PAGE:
Butler's private history, nothing remains but the records of his miseries; and Swift was never known to smile. Lord Byron, who was irritable and unhappy, wrote some of the most amusing stanzas of Don Juan in his dreariest moods. In fact, the cheerfulness of an author's style is always but a doubtful indication of the serenity of his heart. An author is an abstract creation—a living puzzle to himself, to his friends, and to all his acquaintance.
VERITABLE TRANSLATION. A FRENCAMAN anxious to shew a fellow countryman the vigorous style of one of the old poets, “ translated” hail, horrors hail, as follows, “ How do you do, horrors ? how do you do ?”
THE LIGHT OF ALL NATIONS. France is like the sun. Her brilliancy is glory. She resembles the sun because she is the centre of the European system. All the states of the Continent move around her, as planets, round the solar luminary. In the mean time France, fixed in her splendid position, yet rotating on her own axis, exists in a continual state of revolution, without ever getting on.
AN IRRITABLE MAN. Hoop gives this graphic picture of an irritable man. “He lies like a hedge-hog rolled up the wrong way, tormenting himself with prickles.”
THE LIFE OF A SCHOLAR, Dr. GOLDSMITH has remarked, “seldom abounds with adventure : his fame is acquired in solitude ; and the historian, who only views him at a distance, must be content with a dry detail of actions by which he is scarce distinguished from the rest of mankind : but we are fond of talking of those who have given us pleasure ; not that we have any thing important to say, but because the subject is pleasing."
GUILT. Though it may attain temporal splendour, can never confer real happiness. The evil consequences of our crimes, long survive their commission, and like the ghost of the murdered, for ever haunt the steps of the malefactor. The paths of virtue, seldom those of worldly greatuess; are always those of pleasantness and peace.
OBSERVATIONS ON ENGLAND. I KNOW no nation to which I would rather belong as a citizen than the English; not only on account of their constitution, but from my delight in the hard working, active, intelligent, and the strong and straightforward common sense of the thinking men, and because of the superior, almost universal, cultivation of the burgher class. Every body here is in action, idleness and half done work are certainly less common, than with us, practical ability is certainly more general, a false shew of knowledge rarer; a shewy exterior gains little respect, the word of a man may be depended on, and I believe the better sort trouble themselves little about the opinion of others. But it cannot be denied that mediocrity is very common, and is by no means looked down upon !-Neiburgh's Opinion.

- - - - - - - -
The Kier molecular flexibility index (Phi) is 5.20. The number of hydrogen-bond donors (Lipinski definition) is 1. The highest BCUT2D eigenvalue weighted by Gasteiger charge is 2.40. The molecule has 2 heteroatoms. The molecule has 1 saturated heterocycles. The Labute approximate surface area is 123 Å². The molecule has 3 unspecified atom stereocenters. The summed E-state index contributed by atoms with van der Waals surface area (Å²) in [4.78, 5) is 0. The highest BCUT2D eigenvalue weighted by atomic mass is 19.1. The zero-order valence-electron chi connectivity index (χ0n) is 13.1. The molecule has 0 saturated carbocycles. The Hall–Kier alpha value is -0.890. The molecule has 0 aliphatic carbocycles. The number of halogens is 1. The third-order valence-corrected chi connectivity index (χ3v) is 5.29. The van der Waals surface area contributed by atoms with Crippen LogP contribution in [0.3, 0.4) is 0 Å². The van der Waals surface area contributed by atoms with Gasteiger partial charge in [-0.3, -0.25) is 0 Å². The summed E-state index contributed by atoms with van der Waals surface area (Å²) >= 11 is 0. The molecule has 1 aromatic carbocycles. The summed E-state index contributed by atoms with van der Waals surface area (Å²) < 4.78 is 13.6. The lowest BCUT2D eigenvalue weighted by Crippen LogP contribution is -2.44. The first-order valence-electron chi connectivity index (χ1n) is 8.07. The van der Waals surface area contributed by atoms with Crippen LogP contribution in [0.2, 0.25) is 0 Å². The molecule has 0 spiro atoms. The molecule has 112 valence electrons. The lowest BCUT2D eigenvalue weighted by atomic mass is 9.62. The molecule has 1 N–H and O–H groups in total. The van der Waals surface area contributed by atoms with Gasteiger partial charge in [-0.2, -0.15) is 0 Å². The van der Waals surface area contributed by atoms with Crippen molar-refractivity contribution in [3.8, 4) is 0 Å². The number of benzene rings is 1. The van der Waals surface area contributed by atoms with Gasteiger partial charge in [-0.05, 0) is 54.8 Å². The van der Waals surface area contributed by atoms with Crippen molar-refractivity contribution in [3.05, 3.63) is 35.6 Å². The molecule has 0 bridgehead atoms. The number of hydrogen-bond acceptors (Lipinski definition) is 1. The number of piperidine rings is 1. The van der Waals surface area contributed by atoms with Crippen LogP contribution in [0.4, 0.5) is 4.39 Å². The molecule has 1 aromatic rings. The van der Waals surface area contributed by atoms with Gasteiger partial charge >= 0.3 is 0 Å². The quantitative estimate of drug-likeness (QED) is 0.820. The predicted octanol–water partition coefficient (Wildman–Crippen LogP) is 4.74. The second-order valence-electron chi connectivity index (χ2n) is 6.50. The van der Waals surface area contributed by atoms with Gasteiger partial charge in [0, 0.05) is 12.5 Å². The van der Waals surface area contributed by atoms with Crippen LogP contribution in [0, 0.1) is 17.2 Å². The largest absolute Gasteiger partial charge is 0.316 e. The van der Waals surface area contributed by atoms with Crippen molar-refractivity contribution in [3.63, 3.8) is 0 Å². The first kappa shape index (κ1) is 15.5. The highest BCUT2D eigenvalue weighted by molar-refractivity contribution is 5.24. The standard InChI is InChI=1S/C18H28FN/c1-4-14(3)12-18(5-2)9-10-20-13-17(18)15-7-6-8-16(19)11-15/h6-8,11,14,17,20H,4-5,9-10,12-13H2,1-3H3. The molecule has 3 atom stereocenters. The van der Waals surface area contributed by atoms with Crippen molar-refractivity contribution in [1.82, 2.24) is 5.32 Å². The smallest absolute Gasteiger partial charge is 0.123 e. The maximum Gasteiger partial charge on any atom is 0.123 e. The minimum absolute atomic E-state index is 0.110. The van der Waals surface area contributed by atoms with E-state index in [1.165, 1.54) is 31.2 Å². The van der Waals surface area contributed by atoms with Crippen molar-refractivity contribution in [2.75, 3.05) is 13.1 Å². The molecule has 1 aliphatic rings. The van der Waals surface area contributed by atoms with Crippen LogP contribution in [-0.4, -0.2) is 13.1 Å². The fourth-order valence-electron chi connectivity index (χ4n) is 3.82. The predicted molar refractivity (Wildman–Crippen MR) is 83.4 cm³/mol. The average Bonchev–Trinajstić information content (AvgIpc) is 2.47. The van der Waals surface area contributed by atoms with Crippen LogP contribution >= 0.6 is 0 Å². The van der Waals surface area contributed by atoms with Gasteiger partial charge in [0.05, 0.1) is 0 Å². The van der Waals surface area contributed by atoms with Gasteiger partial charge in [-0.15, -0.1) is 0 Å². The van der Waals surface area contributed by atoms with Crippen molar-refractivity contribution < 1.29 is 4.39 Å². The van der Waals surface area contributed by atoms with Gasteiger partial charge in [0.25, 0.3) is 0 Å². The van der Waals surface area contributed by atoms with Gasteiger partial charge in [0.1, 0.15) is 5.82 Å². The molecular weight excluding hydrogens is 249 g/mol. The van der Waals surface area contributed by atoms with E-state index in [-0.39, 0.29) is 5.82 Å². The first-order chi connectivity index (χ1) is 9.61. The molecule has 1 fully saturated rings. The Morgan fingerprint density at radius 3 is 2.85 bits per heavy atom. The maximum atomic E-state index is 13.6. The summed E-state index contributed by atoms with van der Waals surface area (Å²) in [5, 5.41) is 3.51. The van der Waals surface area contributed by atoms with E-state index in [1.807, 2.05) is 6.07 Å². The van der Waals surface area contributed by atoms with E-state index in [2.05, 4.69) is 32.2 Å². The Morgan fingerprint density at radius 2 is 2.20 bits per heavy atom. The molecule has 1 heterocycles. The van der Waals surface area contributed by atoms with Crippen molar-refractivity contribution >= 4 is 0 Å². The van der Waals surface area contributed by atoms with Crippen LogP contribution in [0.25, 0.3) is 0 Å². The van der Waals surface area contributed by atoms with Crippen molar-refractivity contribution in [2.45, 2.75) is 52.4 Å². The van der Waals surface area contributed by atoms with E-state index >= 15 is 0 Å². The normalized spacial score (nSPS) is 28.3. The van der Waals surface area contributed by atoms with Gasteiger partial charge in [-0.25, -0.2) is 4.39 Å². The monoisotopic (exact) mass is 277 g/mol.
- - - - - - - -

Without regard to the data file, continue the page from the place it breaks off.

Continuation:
SINCERITY. SINCERITY is to speak as we think, to do as we pretend and profess, to perform and make good what we promise, and really to be what we would seem and appear to be. It is an excellent instrument for the speedy dispatch of business, by creating confidence in those we have to deal with, and saving the labour of many enquiries. Tollotson.
DOCTOR JOHNSON (BEGGARS). WHAT cignifies, says some one to Doctor Johnson, giving half pence to common beggars ? they only lay them out in gin or tobacco. “And why,” replied the Doctor, “ should they be denied such sweeteners of their existence ? It is surely very savage to shut out from them every possible avenue to those pleasures reckoned too coarse for our own acceptance. Life is a pill which none of us can swallow without gilding, yet the poor, we delight in stripping it still more bare, and are not ashamed to shew even visible marks of displeasure, if ever the bitter taste is taken from their mouths.”
SAME AUTHOR (PLEASURE), AGAIN observes, that ardent pursuit of pleasure generally defeats its own purpose, for when we have wasted days and nights, and exhausted our strength in the chase, it eludes our grasp, and vanishes from our view.
COMPASSION, Is an emotion of which we ought never to be ashamed. Graceful, particularly in youth, are the tears of sympathy, and the heart that melts at the tale of woe. We should not permit ease and indulgence to contract our affections, and to warp us up in selfish